We singled out Jeff Friesen’s Cityscapes as our 2017 Creation of the Year. If you’ve missed it then, these are still very much worth a look, and even if you’ve seen them, they’re so mesmerising that you may find something you missed earlier on. It’s almost soothing and appealing to let your eyes wander around these intricate builds.
We could not resist reaching out to have a deeper discussion with Jeff to understand the mind of an artist that could create something so different and unique with the very same bricks all of us see and build with every day.
Can you tell us a little bit about yourself, e.g. where are you based, your LEGO history, and your work (LEGO/Photography and real life if it is different)?
I’m an award-winning photographer based in Victoria, British Columbia, Canada, which is on Vancouver Island. I have vivid memories of playing with LEGO from the age of 3 (that was in the early 1970s). I had a shoebox full of white and red bricks in the classic sizes, mostly 2 x 4s. Those bricks were used to make everything from aeroplanes to cities to double-decker car ferries for Matchbox racers. Recently, I was wondering why the brick selection was only red and white. After doing some research it appears the bricks must have been a hand-me-down set from the 1960s. Back then LEGO used to have basic building sets in just red and white.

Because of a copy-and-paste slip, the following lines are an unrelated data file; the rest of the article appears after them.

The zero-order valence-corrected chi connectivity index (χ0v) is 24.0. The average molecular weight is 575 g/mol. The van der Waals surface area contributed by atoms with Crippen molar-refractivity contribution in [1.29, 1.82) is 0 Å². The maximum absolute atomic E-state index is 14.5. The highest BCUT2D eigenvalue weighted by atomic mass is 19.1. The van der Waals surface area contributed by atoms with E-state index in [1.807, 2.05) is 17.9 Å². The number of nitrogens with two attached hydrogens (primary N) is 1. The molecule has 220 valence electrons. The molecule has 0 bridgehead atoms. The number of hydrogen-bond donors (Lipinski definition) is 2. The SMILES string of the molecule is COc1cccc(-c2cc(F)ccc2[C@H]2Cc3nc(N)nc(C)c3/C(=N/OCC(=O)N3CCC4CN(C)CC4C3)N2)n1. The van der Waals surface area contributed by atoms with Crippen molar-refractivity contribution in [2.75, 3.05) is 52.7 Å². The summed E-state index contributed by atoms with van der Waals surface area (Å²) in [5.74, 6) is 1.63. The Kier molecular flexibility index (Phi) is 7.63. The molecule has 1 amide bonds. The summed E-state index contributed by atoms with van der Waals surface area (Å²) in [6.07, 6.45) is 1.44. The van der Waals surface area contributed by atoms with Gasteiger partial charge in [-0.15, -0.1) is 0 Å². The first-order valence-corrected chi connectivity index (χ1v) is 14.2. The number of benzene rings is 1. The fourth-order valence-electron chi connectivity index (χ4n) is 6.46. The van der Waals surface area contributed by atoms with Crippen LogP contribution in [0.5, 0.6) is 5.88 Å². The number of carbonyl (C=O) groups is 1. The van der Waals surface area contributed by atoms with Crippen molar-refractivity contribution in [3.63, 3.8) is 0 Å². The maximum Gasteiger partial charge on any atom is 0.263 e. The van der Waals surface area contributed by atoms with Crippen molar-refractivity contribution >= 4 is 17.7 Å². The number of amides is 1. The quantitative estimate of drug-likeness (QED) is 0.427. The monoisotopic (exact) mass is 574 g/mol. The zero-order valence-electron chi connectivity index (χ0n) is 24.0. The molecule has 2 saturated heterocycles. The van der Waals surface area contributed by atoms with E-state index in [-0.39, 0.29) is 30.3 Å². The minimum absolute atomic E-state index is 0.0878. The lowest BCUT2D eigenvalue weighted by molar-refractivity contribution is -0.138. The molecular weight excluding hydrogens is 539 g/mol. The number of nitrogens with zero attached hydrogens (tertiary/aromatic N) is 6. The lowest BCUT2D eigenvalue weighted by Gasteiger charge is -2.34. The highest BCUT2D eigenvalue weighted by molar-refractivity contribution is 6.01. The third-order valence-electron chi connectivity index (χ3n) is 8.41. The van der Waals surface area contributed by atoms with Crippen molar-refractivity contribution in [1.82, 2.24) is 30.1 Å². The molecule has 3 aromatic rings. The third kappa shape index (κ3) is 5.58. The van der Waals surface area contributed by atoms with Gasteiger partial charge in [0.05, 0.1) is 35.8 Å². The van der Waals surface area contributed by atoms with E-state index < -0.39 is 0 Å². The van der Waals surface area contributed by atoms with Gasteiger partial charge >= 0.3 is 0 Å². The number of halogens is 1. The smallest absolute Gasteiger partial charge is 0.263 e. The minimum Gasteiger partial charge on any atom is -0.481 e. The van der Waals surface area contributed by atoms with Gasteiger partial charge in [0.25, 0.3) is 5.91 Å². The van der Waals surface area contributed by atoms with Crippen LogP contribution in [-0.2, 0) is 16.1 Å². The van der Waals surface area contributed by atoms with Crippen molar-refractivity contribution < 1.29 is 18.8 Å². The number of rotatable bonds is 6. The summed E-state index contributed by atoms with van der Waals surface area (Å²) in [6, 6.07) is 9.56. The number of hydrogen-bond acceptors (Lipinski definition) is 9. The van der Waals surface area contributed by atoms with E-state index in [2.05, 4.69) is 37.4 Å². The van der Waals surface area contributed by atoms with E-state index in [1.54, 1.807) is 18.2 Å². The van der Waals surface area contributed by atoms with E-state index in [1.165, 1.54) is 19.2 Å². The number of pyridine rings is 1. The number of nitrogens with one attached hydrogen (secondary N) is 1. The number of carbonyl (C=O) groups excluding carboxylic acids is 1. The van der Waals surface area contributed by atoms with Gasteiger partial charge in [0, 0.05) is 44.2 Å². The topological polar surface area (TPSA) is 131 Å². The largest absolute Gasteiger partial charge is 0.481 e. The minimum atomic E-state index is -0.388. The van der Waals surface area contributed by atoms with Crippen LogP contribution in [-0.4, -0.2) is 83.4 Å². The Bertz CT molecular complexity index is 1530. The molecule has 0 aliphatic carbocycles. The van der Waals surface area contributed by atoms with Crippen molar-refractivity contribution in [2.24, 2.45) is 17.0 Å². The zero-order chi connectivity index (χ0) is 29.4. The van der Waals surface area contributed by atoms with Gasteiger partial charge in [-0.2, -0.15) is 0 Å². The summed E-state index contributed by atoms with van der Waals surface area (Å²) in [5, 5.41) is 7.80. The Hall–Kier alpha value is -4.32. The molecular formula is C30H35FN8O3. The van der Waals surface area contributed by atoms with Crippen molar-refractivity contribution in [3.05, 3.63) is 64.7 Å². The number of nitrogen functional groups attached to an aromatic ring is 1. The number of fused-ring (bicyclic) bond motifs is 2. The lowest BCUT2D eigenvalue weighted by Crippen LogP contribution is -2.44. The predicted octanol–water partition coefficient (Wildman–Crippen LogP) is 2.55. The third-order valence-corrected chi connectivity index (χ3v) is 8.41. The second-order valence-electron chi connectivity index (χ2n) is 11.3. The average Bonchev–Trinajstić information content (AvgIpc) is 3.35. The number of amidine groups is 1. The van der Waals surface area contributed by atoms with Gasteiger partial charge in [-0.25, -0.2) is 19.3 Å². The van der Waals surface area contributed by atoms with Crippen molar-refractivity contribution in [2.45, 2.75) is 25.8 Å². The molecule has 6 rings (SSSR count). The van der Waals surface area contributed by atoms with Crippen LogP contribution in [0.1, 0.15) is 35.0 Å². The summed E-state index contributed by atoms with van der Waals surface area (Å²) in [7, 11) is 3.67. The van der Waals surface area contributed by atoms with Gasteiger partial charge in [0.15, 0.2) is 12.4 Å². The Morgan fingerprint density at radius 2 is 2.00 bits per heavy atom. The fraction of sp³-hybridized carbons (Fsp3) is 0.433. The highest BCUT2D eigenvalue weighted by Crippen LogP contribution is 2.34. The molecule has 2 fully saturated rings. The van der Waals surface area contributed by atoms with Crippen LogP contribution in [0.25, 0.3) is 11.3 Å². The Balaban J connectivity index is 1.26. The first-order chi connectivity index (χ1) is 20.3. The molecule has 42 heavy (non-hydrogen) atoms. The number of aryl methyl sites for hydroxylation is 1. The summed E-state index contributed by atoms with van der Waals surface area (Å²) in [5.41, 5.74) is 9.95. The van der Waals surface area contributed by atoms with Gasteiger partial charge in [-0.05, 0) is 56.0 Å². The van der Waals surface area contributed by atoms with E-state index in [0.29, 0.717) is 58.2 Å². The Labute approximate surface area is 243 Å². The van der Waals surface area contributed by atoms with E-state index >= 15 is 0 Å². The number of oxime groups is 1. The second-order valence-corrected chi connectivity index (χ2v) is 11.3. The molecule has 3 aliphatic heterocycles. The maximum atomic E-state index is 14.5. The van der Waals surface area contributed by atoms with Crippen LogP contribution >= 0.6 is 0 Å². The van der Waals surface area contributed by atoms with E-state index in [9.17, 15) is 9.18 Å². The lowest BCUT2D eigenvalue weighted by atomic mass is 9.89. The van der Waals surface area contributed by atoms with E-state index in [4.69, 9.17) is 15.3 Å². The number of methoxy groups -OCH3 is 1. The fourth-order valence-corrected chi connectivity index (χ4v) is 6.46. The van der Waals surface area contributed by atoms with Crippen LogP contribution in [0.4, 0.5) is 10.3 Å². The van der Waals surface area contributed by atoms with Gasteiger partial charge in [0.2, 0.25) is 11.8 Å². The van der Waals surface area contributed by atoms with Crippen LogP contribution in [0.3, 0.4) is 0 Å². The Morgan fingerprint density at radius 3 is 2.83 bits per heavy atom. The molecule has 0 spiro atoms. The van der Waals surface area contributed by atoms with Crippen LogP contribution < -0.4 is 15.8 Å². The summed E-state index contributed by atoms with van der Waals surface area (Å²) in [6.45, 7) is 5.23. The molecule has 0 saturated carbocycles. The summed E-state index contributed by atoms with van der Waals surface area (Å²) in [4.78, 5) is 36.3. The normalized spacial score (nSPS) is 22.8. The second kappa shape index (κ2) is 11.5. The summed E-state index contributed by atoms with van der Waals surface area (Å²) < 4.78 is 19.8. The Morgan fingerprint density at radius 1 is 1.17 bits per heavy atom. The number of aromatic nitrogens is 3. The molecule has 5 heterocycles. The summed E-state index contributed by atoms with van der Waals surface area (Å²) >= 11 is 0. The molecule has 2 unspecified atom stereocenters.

The late 1970s brought with it the dual treasures of minifigures and Space LEGO. I essentially lived in a Space LEGO drama for a few years. Blue, trans-yellow, and grey were the primary colours of that era. As a child, the actual LEGO building is just the beginning of the fun, and then you get to play with what you’ve made. As an adult, I’ve replaced the play phase with photography.
It’s amazing how LEGO has been there through every stage of life, and now my daughter’s life.
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